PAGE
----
I can't call this a legitimate college degree. It's more like an upper level version of a high school equivalency certificate.These students take exams by mail to get awarded college credits for courses they haven't taken, and they're enrolled in what amounts to an adult correspondence school that allows maximum substitution of exam credits for actual course work.The school awards college credits for what individuals can show they already know, not for what they learn. Some limited credit for previously acquired knowledge is legitimate and appropriate, but too much and the college ceases to be a center for higher education and becomes just another corrupt diploma mill exchanging fancy degrees for cold cash.
Rope - we'll have to part ways on this one partner:d"These students take exams by mail to get awarded college credits for courses they haven't taken,"Why waste time and money taking the courses if you can prove you already have the knowledge? That's the whole point."The school awards college credits for what individuals can show they already know, not for what they learn."You don't need to "learn" what you already know. Again, that's the whole point."but too much and the college ceases to be a center for higher education"Well, that is already an issue. But, again, what's the point in wasting time and money if you can prove you have the knowledge. That's redundant and grossly inefficient.Thanks for the comment nonetheless.
If your intention is to get a degree then these shortcuts make sense, however if your intention is to acquire new knowledge, that is learn about things you don't already know, then a college education becomes an intellectual adventure into the unknown. It's an introduction to the great thinkers of mankind, a life changing adventure, a real education, rather than a series of multiple choice exams attesting to previous walks down memory lane.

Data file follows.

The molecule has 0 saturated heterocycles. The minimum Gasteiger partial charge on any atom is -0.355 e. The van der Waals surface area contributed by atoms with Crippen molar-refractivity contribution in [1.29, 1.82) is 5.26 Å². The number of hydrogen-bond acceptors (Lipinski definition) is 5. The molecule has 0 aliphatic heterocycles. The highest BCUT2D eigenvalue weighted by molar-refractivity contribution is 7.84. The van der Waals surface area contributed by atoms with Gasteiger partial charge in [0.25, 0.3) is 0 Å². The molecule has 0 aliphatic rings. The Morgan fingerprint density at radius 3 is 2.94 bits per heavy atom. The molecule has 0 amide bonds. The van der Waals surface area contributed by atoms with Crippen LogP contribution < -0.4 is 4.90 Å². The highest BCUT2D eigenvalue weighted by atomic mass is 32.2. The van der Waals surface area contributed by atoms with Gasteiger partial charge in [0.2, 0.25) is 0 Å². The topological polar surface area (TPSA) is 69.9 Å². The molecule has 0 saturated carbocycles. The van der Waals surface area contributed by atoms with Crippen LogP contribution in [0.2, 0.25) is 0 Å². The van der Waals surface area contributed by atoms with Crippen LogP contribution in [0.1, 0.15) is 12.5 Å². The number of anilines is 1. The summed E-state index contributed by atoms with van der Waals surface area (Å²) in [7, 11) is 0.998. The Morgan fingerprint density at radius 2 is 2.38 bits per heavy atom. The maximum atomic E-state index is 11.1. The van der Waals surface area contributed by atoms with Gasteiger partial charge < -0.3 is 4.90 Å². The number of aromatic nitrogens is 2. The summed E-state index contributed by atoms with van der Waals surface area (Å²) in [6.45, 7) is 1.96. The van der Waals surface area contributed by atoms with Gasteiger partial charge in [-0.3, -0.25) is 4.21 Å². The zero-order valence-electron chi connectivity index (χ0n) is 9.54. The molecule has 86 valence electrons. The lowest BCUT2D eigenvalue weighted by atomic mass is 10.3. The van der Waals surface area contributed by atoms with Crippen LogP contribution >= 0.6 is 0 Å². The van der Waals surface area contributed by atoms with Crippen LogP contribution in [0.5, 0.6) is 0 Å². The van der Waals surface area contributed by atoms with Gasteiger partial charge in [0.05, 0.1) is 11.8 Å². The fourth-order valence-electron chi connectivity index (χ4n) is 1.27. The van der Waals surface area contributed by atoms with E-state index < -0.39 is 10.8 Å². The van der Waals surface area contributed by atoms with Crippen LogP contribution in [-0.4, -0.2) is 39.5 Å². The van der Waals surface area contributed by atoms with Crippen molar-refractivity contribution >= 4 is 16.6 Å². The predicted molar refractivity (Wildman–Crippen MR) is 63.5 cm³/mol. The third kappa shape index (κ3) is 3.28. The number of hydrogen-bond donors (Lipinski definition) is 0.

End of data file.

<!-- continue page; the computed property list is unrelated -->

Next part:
A bachelor's degree today is equivalent to a high school diploma of 50 - 60 years ago. I believe to get additional knowledge from a college education one would have to pursue an advanced degree - in most cases. I'm speaking for those who are good students in high school. I maintain for those students, the most efficient way is that one demonstrated here.
R, please understand, I'm not advocating for on-campus residence, and I'm opposed to contact with, let alone immersion in, leftist indoctrination camps.Yet, young people today need quality education beyond the high school level as never before.My comments here are not attempts to solve the overall problem: how to acquire cost effective quality education and at the same time protect against the pernicious effects of unhealthy influences.My series of comments are attempts to question the utility of these shortcut programs, which I fear do not lead to satisfactory conclusions.I can't agree that most or even some of today's bachelor's degrees are the equivalent of yesterday's high school diplomas. Though some certainly are, especially the ones acquired by former high school students who've never set foot in a college classroom. Specifically, high school graduates who acquire enough college course credits for the completion of a bachelor's degree by taking mail order exams while enrolled in correspondence schools.That's not a college education, it's a scam and it's the students and their parents, often well intended but gullible Christians looking to protect their sons and daughters from corrupt influences, who fall prey to these higher education philistines and their shortcut degree programs.These programs are a quick way to get a bachelor's degree at less than half the time and money of attending a brick and mortar school, but what do you actually get in exchange for your time and money?Unfortunately, all too often the answer is you've paid for the appearance of an education rather than the reality of one. You get your name on a fancy sheepskin and for only a small additional fee you get a big color picture featuring the grinning graduate wearing a flat hat and a black bathrobe brandishing a blank scroll.One of the things you don't get is respect. The professionals who make employment decisions know the difference between legitimate higher education credentials and quickie diploma mill forgeries.The bottom line is your high falutin mail order bachelor's degree isn't worth any more than a high school diploma to the people who count.